Coronavirus: Greene County dog grooming business sues Public Health

GroomingDales, a dog grooming business in Beavercreek, is suing Greene County Public Health about COVID-19 restrictions. MARSHALL GORBYSTAFF

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GroomingDales, a dog grooming business in Beavercreek, is suing Greene County Public Health about COVID-19 restrictions. MARSHALL GORBYSTAFF

A Greene County dog grooming business has filed a lawsuit against the county health department, arguing that it is an essential business and should be allowed to continue to groom pets.

Amy Howard, owner of GroomingDales Pet Salon and Day Spa in Beavercreek, filed the suit against Greene County Public Health, saying that her establishment and the services it provides fall under the exemption allowing for businesses that provide pet healthcare, food, shelter and kennels to remain open.

The lawsuit says the Greene County business provides numerous services to keep pets healthy including coat examination, bathing, hair clipping, ear cleaning to prevent infections and discomfort, identification and treatment of fleas, ticks and ear mites, nail clipping to avoid splayed feet and injured tendons, oral examinations and teeth brushing.

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“I don’t know how you would argue that treating fleas, ticks and mites are not part of animal healthcare,” one of Howard’s attorneys, James Hill, told the Dayton Daily News.

Howard isn’t the first pet groomer to question the ruling of a health department. The Ohio Stay At Home Order Dispute Resolution Commission, created by the Ohio Health Department to resolve cases where two county health departments ruled differently, ruled on April 8 that pet groomers are not essential businesses.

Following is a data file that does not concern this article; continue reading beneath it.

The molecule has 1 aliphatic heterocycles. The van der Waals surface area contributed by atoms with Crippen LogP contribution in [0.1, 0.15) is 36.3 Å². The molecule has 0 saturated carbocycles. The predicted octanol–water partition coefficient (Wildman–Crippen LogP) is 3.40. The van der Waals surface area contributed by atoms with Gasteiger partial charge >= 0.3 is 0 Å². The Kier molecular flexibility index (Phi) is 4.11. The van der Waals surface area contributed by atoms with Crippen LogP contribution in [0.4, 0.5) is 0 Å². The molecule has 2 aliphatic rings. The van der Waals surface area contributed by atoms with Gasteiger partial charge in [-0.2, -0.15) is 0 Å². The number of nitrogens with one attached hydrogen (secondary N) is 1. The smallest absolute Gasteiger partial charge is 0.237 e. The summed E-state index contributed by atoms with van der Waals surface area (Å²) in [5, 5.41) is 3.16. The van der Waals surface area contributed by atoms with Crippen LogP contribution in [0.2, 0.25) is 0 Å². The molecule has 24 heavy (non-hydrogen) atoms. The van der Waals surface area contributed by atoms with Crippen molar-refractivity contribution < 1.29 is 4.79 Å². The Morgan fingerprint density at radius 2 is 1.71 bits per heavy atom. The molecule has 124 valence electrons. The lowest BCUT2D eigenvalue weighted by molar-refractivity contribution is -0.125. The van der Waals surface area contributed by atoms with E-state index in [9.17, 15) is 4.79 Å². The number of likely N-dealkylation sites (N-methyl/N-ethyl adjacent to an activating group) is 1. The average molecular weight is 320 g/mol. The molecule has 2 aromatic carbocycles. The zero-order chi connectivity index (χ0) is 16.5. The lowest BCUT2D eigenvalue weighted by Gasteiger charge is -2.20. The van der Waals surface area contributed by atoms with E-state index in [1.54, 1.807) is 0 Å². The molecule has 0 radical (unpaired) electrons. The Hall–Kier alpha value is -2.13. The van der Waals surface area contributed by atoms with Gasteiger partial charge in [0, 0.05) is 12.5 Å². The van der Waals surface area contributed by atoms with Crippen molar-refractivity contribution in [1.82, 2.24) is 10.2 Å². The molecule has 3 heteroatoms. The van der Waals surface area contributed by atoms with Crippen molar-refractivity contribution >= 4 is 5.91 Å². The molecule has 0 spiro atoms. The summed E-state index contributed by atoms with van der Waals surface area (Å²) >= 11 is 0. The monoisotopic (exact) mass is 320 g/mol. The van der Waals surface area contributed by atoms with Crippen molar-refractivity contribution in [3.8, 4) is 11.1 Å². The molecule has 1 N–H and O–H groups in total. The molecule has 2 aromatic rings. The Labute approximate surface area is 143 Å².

A Greene County Public Health spokeswoman and Greene County Assistant Prosecutor Anu Sharma declined to comment for this article.

Hill said that the lawyers are aware of the commission’s ruling and still contend that GroomingDales is an essential business under the Stay at Home Order.

Hill said that Howard’s business was taking precautions since the start of the COVID-19 pandemic. He said the business implemented protocols that allowed customers to drop off their pets without any contact with employees.

He said customers were asked to pay over the phone and then asked to cage their animal inside the business and leave. Then an employee, wearing a smock and mask, retrieved the animal and provided the services the customer had paid for. He said the business was also making their employees follow proper social distancing protocols.

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But according to the lawsuit filed in Greene County Common Pleas Court, that all changed on April 7 when the health department served them an order to cease operations. The lawsuit quotes part of the order:

“Part of your business is classified as non-essential business. Specifically, the grooming portion of your business is not included in the list of essential business definitions…” the lawsuit says. The cease order further states that the plaintiff was required to ‘immediately cease the pet grooming operations under the amended order until further notice.”

Hill said he hoped that the lawyers would be able to come up with a compromise that would allow Howard’s business to continue operating. He said the business won’t be able to sustain being closed much longer.

“The owner Amy Howard is at the end of her rope. She has already lost one business, and she is going to lose this business if she doesn’t get to reopen immediately,” Hill said, adding that Howard also owned a bar that was forced to close.

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